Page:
We are looking to monitor inbound HTTPS connections for performance issues as well as errors. HTTP requests we are able to gather this information just fine, but we don't have a way to do this while maintaining PFS via HTTPS. Our HTTPS decryption tool does not support DH ciphers at all, for instance.

What are people doing for this?

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    I would suggest you expand on the scenario some more. What do you mean by performance? Where are you measuring it and for what? (eg. what kind of errors are you trying to see? ) – Ori Apr 17 '17 at 20:28
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    response time, how long users spend on each URI, disconnect errors, 404s, 403s, etc. – user3408592 Apr 18 '17 at 13:04

So you want to do some analysis on inbound HTTPS traffic. A common way is to use reverse proxies (commonly Apache or nginx) in front of the actual servers, install the server certificates on the reverse proxies and actually do the SSL/TLS decryption on the proxies. It gives:

client <-> Internet <-> [ router <-> { reverse proxies <-> actual servers } ]
                        |            |
                   corporate      security
                    network         zone
                     limit         limit

In this scenario, the reverse proxies shall be in the same security zone as the servers, that means that only admins should be able to spy them and the traffic between the proxies and the servers. So the traffic between the proxies and the server can safely be unencrypted (but should transport optionaly client certificates). As reverse proxies are normally simpler than application servers, it is easier to add filtering and traffic analyzis there.


This is a really interesting question because when crypto that uses Perfect Forward Secrecy , such as TLS 1.2 with DH is in play, then tools that try and perform man-in-the-middle to inspect traffic get broken.

Inspecting traffic by having the browser write the keys to a log

There are some things that you can do. You should look at something called the a SSLKEYLOGFILE. The full tutorial is covered in really good depth here, decrypting TLS browser traffic with wireshark the easy way , but essentially, you can export an environment variable called SSLKEYLOGFILE and point it to a file. The next time Firefox or Chrome starts up, they will check for this variable, and if it exists, they will start writing all the CLIENT_RANDOM keys and DSA keys to the file as the user browses.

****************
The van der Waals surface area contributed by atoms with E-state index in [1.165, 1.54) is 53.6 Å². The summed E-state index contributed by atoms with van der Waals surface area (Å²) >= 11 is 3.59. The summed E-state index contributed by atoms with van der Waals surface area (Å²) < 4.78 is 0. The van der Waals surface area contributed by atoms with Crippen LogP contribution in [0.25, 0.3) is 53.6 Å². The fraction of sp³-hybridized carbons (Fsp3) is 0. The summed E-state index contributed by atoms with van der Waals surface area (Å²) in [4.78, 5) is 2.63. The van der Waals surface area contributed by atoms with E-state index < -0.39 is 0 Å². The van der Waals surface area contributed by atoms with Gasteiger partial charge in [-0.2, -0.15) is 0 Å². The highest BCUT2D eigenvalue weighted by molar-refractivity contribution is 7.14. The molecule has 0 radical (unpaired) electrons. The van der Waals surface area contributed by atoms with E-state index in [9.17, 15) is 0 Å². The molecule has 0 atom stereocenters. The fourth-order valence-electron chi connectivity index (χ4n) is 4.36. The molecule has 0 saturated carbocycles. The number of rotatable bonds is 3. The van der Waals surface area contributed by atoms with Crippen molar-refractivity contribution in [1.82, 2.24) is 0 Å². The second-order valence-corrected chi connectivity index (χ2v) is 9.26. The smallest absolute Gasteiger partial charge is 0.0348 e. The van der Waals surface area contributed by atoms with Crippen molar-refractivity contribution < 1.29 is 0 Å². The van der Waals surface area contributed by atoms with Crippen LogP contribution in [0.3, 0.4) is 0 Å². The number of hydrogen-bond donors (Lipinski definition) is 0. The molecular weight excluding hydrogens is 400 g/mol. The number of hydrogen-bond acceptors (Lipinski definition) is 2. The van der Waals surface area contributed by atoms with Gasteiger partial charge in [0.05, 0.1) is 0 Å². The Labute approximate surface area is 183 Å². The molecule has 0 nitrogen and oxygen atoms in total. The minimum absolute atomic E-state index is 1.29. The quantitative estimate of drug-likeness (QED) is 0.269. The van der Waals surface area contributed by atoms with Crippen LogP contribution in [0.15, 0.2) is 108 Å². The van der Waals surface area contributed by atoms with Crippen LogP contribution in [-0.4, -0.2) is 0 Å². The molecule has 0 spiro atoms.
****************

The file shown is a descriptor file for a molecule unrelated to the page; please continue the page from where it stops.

Wireshark can then take the SSLKEYLOGFILE and use it to decrypt the TLS packets and inspect the traffic.

TLS Key Logging is on the Client

You will notice that all of this TLS/SSL key writing happens on the client side. You could have all your clients start writing their keys to a file share, collect their traffic and inspect it. This would not be in real time, and it would not work for every program, but it does solve your problem of not being able to inspect traffic that uses

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    Yep, unfortunately that doesn't solve the problem. We have no control over the clients. This is all real time inspection to create real time alerts should users begin experiencing delays or errors. Web users on the internet and intranet users as well. – user3408592 Apr 18 '17 at 14:27

So you want to snoop some PFS:

So there are a few different ways to do this. But some of the things you are asking for you need more of the picture to discern. We'll look at the one you're proposing: break-and-inspect.

Break and inspect

Break-and-inspect requires we be able to crack open the TLS, and EC(DH) ciphers are designed to be resistant to MITM. There was a great post a while back that went over the limitations (Decrypting TLS in Wireshark when using DHE_RSA ciphersuites.) tl;dr, you need the pre-master keys from your application and a way to consume them.

Another way to break-and-inspect is to move the TLS termination point to a device you can instrument (a apache/nginx proxy of some sort.) If you have another device proxying requests on your behalf you could then inspect that traffic through the proxy's application.

Ask the Server

Finally the way I would attempt to do this is: I would look to the webserver itself. Almost all of the information you mentioned (4XXs, URI logs, tcp session timeouts etc.) can be gleaned from webserver logs.


If we have to perform this activity without any break and inspect, or access to webserver logs, and I had no end of time, I might try and (https://www.scip.ch/en/?labs.20160317) implement a practical Bicycle attack since I have access to the unencrypted text for things like 404 pages etc. You wouldn't be able to get meaningful information about the errors, only confidence that there were errors etc. Any sort of network inspection will capture TCP/IP level disconnects etc but you still will be limited to what you can actually see.

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